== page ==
Through the glass

You can see all kinds of things inside this Terrarium

It was once the Kingsland Curiosity Shop – and half of it still is. Now named Terrarium, the design store continues to feature a range of delightful KCS wares. But now a collective of designers has taken up residence too.

Terrarium also houses terrariums – but that’s not where the store got its new name. “There were no terrariums when we started, it was more based on the idea of observing creatives at work – us,” says co-founder and Mydeerfox designer Lisa Li.

The store window explains the goings-on on the other side of the glass: “TERRARIUM [tuh-rair-ee-ium] place. A small enclosure for keeping and raising living local creatives and observing them under their natural conditions.”

But not everyone reads store windows, and Lisa and fellow co-founder Georgia Jay had a stream of people popping in looking for a terrarium of the literal kind. Fortuitous, then, that this is about the time the duo met Claire Steele, of House of Botanica – who happened to specialise in living décor. “The name works for me, big time,” Claire says.

The name hasn’t hurt the other brands in store, either. Besides Georgia Jay’s self-titled range of handbags and wallets, Lisa’s structured and assembled Mydeerfox accessories and Claire’s terrariums, Terrarium is also the busy point of sale for Hannah Mackinven’s Mackinven & Cosoy candles; Felicity Donaldson’s Wundaire ceramics; Justine Conolley’s Mini Camis; Charlotte Penman jewellery and prints from Playground by Amber Armitage. Sponsors Kokako coffee and NiceBlocks also keep hot chocolate, coffee and ice treats on hand.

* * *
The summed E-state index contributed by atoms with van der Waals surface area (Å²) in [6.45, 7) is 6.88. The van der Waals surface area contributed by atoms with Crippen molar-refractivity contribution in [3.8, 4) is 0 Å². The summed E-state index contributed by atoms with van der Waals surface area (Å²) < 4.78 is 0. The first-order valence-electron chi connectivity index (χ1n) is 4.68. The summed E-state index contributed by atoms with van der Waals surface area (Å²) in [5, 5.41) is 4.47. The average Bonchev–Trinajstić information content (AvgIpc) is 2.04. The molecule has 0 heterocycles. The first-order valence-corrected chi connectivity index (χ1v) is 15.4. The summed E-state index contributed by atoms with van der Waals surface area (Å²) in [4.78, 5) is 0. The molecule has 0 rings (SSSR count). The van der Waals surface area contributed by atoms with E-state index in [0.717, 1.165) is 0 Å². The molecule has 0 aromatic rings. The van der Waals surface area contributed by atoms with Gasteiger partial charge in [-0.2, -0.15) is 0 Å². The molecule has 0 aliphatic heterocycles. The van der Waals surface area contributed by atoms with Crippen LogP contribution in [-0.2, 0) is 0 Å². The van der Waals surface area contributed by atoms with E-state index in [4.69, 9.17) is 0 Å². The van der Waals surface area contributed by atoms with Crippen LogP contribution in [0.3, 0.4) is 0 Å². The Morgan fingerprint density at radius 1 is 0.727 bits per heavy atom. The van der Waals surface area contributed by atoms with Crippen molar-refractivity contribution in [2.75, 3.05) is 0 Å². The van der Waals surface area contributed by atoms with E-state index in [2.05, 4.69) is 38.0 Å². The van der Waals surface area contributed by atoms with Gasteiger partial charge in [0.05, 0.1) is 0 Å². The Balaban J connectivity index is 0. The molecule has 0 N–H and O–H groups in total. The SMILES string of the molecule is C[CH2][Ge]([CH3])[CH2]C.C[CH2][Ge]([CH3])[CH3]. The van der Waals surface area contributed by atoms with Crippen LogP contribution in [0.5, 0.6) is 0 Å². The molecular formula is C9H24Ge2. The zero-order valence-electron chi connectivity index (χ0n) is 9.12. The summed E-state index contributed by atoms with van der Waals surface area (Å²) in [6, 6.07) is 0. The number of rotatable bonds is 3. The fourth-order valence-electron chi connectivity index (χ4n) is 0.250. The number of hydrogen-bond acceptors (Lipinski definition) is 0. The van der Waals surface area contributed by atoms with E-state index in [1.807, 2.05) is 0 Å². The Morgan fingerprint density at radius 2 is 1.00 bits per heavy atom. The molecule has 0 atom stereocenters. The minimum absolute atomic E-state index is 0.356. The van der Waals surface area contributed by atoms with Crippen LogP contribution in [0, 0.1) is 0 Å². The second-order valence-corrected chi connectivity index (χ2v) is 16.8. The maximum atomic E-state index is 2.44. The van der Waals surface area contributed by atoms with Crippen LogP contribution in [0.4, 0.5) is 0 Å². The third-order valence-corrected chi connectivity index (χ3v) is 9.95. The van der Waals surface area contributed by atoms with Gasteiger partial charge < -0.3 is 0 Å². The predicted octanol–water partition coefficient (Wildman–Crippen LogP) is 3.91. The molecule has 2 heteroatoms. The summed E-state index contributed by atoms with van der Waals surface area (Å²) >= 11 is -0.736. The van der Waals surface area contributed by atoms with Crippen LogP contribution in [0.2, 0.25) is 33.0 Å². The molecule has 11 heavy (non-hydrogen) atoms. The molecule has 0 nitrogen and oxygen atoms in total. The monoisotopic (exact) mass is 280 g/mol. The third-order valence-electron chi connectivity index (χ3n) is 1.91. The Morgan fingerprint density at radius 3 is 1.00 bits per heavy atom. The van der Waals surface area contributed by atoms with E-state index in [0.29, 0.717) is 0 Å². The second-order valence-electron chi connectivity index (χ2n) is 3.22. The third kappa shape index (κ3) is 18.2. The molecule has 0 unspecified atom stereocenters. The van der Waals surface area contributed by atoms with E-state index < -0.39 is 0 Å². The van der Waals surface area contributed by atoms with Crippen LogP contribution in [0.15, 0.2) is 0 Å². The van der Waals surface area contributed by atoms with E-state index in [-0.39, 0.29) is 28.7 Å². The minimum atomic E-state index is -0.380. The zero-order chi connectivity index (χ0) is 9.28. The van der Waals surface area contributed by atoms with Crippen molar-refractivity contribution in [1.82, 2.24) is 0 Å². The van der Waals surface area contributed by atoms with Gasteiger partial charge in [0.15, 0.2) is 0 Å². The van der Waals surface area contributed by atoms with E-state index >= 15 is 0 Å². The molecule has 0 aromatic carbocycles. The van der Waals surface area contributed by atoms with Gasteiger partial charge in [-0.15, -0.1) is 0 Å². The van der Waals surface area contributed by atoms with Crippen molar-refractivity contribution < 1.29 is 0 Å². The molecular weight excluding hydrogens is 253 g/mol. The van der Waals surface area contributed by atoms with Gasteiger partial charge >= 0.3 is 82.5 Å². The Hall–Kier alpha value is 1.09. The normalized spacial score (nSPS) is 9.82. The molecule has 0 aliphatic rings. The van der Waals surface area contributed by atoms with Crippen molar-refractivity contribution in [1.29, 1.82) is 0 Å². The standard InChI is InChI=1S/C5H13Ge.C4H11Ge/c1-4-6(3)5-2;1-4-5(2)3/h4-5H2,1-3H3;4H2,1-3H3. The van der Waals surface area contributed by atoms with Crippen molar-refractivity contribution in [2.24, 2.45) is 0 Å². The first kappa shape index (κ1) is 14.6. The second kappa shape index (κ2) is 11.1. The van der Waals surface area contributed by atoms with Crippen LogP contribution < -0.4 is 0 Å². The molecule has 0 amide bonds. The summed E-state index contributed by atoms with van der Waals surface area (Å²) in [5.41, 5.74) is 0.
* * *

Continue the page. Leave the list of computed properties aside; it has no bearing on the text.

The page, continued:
But this isn’t your average drop-off-and-leave boutique. Members of the collective are all very involved, popping in and getting together regularly to discuss new launches, displays and events.

“We all have our own brands, businesses and websites, but this is a shared flagship store for us all,” Lisa says. “We all represent each other – we’re growing our own brands, but collectively.”

And there is always room for one more, if the fit is right. “If we like what someone is doing or there is a gap in what we are offering, we get them in,” Georgia says. Which leads us to ask, how does having two handbag designers running the store work out? “It’s fine,” says Lisa. “I do hard – as in structure – and she does soft.” Soft as in specialising in fur and skins. Georgia lets each unique material dictate the design, leading to a series of one-off pieces. Lisa, meanwhile, constructs her bags without using any sewing whatsoever – relying on design, assembling… and a bit of maths. “Both of my parents are civil engineers,” she laughs.

The girls aren’t sure what the future holds for Terrarium, but for now they’re happy going with the flow – in and out of their front door. “It’s all about engaging with people; we’re a little community,” Lisa says.

Clearly sensing his cue, the florist from next door walks in with a beautiful bouquet. “Thanks Nima,” says Georgia. “I’ll pop in and see you later.”

To see more from these designers visit

Words Gena Tuffery     
Photography Matt Queree


Filed under:

error: Copyright The Pluto Group Ltd 2022 - contact us for usage licence

Homestyle shares
modern ways
to make a home
in New Zealand

Sign up to receive the latest in your inbox

Thanks for subscribing to Homestyle's newsletter - we'll be in touch soon.